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Lukas Polak
Lukas Polak

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Fundamentals of Testing in TypeScript #3

In the previous article, we created a specialized expect function that returns an object with assertions, but one of our assertion function's side effects is that as soon as one assertion fails, it throws an error, so other tests do not run. A testing framework exists to help the developer identify what is broken as soon as possible. We can ensure that we will provide more helpful error messages and by running all of our tests.

Let's create our own test function to encapsulate our automated tests and abstract them. Also, we want to ensure that we will run all the tests with more helpful error messages.

Our test function will accept a title of the test and a callback.

Because our test function can throw an error, we will wrap it in a try-catch statement. Inside the try block, we will call our callback, and if the callback throws an error, we will log it out.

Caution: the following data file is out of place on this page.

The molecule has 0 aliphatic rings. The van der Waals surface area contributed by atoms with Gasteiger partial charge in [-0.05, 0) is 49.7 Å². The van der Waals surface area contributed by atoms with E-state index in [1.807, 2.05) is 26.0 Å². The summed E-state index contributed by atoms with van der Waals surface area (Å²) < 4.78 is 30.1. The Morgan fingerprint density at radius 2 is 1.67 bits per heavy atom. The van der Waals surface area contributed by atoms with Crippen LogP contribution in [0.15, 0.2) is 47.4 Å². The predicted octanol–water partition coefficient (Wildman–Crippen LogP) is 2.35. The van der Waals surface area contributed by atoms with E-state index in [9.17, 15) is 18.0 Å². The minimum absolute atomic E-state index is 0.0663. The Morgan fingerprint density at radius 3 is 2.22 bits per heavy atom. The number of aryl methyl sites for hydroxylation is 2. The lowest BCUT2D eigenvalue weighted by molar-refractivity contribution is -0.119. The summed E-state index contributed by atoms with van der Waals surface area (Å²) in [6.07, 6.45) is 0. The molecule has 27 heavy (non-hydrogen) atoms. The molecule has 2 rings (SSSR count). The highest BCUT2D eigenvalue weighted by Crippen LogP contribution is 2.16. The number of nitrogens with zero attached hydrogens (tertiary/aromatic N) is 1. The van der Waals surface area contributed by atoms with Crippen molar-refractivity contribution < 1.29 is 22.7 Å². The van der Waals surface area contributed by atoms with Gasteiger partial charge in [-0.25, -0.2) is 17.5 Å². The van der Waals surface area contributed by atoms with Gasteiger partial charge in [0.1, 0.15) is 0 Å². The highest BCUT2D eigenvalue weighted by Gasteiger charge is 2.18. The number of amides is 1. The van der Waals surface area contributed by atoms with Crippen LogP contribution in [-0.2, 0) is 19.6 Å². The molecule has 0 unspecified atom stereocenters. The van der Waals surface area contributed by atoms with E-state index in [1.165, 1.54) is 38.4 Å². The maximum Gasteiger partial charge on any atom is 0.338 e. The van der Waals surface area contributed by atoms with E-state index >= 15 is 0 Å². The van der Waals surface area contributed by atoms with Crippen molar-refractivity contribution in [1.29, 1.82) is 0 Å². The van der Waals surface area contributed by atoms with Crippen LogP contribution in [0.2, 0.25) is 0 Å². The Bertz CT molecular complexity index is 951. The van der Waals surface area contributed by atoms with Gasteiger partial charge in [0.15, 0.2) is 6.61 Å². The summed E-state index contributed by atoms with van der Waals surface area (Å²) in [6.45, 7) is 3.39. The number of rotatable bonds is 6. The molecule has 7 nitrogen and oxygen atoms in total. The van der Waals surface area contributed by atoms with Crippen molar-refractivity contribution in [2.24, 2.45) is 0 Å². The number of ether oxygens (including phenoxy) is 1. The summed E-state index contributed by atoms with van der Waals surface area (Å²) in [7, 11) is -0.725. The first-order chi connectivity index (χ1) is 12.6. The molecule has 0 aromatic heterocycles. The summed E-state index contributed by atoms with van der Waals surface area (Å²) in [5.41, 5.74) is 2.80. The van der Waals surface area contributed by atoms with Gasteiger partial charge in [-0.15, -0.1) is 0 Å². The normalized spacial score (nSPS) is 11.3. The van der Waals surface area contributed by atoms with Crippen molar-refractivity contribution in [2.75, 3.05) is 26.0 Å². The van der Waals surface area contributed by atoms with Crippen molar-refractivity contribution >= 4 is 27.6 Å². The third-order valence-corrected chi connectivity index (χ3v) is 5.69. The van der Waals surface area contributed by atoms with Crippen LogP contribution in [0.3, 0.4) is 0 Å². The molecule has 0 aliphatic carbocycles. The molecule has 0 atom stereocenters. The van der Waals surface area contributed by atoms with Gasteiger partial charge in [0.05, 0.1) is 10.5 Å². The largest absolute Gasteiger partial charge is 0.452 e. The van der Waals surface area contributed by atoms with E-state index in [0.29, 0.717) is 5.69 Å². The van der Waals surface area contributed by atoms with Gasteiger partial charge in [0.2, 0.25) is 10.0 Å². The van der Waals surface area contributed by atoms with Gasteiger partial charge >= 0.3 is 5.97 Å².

To help a developer identify which functionality is broken, we will log the title. For better visibility, we are adding ✅ and ❌ emojis.

const test = <T>(title: string, callback: () => T) => {
  try {
    console.log(`✅ ${title}`)
  } catch (error) {
    console.error(`❌ ${title}`)
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Now let's encapsulate our assertion to a function and pass it as a callback to our test function.

test('add function', () => expect(add(8, 16)).toBe(24))
test('subtract function', () => expect(subtract(32, 16)).toBe(16))
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Now, we can rerun our test file, but we need to look into the console instead of the tests tab.
It is now clearly visible that the problem is inside our add function, not in the subtract.

❌ add function
Error: -8 is not equal to 24

✅ subtract function
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